The Consultative Committee of Accountancy Bodies (CCAB) publishes its manifesto today outlining what more must be done to build and maintain the UK’s resilience against economic crime.
The Manifesto calls for four clear areas for change including SARs (Suspicious Activity Reporting) reform and intelligence sharing, ongoing funding of the UK’s Economic Crime Plan, more action to eliminate modern day slavery from supply chains and the need for public education on fraud risk and personal finance.
Angela Foyle, Chair of the CCAB Economic Crime Panel says: ‘Our first economic crime manifesto was launched 5 years ago, and since then progress has been made in key areas, including proposed reforms to Companies House to introduce identity verification for company directors, and a raft of initiatives from the UK’s Economic Crime Plan. However, we remain mindful of the challenges, especially as Covid-19 and Brexit present complex scenarios that can be exploited.
‘Economic crime is damaging and widespread, and we believe that our manifesto
presents actions which the UK, Scottish and Welsh governments need to address. These are sensible reforms and actions to ensure the progress already achieved in the UK’s Economic Crime Plan with the aim of maintaining the UK’s resilience against economic criminal activity.’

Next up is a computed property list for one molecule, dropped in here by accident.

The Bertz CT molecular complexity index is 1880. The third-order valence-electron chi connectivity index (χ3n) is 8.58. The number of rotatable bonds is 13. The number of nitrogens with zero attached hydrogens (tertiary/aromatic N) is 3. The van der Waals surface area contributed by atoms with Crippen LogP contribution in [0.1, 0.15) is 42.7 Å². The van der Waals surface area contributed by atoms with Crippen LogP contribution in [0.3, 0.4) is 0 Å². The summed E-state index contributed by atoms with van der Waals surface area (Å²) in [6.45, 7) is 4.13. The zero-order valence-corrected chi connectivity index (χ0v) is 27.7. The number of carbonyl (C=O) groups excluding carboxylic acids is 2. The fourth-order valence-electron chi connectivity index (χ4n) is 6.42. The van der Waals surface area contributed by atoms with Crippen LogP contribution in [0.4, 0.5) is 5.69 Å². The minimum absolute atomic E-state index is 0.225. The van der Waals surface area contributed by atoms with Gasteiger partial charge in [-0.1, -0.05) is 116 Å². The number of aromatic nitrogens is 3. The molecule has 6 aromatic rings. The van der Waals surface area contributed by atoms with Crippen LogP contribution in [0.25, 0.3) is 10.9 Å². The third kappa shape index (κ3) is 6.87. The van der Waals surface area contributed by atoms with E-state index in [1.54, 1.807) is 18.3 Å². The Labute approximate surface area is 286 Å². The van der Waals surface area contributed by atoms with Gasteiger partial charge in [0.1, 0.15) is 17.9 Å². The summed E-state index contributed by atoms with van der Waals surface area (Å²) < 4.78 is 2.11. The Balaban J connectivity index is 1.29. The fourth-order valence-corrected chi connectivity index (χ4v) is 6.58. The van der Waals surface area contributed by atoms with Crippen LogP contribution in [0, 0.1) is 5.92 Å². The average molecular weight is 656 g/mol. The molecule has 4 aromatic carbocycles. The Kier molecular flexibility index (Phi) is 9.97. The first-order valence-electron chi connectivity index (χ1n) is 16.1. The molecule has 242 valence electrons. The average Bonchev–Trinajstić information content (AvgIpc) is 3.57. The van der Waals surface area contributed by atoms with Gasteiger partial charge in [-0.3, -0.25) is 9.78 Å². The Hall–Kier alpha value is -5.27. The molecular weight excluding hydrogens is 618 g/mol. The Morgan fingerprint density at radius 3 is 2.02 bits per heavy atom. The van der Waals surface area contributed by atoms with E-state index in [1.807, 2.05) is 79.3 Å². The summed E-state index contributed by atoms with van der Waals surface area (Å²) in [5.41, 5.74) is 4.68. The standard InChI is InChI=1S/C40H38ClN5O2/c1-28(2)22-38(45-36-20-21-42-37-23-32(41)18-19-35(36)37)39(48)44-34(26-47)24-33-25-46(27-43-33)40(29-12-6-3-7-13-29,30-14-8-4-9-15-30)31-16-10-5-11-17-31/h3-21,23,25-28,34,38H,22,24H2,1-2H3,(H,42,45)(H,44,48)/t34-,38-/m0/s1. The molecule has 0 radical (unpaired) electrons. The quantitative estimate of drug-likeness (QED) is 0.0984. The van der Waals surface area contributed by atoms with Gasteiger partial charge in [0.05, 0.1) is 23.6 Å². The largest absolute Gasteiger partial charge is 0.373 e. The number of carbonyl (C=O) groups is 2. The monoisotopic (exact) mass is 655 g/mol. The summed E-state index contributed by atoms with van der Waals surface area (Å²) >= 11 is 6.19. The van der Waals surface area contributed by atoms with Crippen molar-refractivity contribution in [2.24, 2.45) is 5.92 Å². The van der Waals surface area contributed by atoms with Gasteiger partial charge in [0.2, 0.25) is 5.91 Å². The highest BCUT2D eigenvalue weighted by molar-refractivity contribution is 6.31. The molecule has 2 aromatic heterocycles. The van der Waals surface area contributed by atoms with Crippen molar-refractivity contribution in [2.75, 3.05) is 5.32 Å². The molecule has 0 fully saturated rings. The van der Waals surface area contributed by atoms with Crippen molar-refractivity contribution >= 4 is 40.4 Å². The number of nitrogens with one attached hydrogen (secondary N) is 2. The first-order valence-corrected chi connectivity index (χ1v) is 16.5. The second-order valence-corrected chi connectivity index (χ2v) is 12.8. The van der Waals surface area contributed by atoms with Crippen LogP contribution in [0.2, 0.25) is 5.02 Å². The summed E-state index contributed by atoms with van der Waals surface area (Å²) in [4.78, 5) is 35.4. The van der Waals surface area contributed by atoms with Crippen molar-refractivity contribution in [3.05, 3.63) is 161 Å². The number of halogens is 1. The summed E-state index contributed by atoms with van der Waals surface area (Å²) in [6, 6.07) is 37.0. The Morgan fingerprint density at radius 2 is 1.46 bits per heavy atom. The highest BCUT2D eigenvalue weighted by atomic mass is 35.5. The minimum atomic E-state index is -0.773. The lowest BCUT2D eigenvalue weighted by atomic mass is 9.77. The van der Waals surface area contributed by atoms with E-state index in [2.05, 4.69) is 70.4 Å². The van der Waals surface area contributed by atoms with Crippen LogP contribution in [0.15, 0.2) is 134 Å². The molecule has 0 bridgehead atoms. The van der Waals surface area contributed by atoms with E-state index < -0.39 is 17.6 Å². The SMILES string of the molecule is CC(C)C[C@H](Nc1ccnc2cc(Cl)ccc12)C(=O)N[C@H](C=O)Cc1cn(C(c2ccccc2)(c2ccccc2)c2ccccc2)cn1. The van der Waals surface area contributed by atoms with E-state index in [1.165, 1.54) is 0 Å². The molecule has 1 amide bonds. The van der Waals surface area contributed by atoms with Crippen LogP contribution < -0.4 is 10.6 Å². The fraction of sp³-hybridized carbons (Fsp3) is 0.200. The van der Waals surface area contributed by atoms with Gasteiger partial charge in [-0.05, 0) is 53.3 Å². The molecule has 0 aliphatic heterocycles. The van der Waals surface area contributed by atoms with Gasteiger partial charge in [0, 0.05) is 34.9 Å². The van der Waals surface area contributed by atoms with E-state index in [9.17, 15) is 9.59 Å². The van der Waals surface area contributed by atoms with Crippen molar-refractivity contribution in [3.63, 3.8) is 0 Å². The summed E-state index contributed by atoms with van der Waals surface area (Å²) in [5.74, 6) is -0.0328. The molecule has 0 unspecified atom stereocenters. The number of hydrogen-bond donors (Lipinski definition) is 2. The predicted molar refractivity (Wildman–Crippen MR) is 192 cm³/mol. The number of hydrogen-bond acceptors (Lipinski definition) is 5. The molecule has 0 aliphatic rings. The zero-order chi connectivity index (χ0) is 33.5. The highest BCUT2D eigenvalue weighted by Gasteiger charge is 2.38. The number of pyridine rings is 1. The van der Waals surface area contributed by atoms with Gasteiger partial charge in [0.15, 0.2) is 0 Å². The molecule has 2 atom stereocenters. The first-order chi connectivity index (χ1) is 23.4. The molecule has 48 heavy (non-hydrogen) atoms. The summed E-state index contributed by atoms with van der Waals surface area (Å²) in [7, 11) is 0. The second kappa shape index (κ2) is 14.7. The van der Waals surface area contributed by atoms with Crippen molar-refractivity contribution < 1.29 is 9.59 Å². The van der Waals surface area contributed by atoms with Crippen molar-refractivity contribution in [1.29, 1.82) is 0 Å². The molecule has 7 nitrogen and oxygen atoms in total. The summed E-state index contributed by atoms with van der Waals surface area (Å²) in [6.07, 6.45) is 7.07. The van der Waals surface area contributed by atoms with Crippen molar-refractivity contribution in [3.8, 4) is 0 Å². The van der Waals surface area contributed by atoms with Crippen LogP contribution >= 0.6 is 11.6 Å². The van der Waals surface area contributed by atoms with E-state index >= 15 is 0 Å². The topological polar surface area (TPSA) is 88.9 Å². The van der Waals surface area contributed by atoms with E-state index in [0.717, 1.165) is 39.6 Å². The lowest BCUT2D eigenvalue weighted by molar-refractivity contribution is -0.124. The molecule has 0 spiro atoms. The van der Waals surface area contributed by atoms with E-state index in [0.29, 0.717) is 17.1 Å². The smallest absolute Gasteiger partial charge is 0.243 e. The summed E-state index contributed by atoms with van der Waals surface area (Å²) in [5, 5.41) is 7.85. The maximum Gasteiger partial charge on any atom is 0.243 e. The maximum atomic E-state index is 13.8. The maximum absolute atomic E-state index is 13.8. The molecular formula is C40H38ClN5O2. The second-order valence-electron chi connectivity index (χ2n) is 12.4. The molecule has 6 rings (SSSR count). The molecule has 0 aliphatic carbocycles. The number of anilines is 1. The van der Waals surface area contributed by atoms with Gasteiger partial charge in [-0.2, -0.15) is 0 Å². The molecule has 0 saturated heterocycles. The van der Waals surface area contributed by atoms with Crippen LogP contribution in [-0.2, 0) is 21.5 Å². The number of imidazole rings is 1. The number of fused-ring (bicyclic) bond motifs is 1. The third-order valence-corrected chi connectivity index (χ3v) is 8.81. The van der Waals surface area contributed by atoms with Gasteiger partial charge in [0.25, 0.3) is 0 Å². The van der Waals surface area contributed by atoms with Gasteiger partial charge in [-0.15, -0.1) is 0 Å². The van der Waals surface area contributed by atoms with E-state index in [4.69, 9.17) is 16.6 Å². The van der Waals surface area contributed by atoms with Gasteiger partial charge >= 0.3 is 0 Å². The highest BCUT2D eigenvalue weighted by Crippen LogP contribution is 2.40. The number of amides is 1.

Also commenting on the manifesto, Paul Henry, chair of CCAB and director of property consultancy Osborne King adds: ‘The leaking of the Pandora Papers is a timely reminder of the need to strengthen our AML defences. SARs reporting is clearly one important tool in the fight against money laundering but further reform is needed to make intelligence sharing more effective including a two-way intelligence sharing mechanism to enable law enforcement to share new and emerging intelligence with professional body supervisors. As we say in the manifesto, intelligence sharing between the accountancy profession and law enforcement is essential.’
CCAB’s Economic Crime Panel will send the manifesto to policymakers and government officials to highlight these areas of concern and to reinforce the vital role of the professional qualified accountancy profession in mitigating these economic crimes.
To find out more, download the CCAB Economic Crime Manifesto here.
The CCAB is comprised of five bodies – ICAEW, ACCA, ICAS, CIPFA and
Chartered Accountants Ireland. CCAB provides a forum for the bodies to work together collectively in the public interest on matters affecting the profession and the wider economy.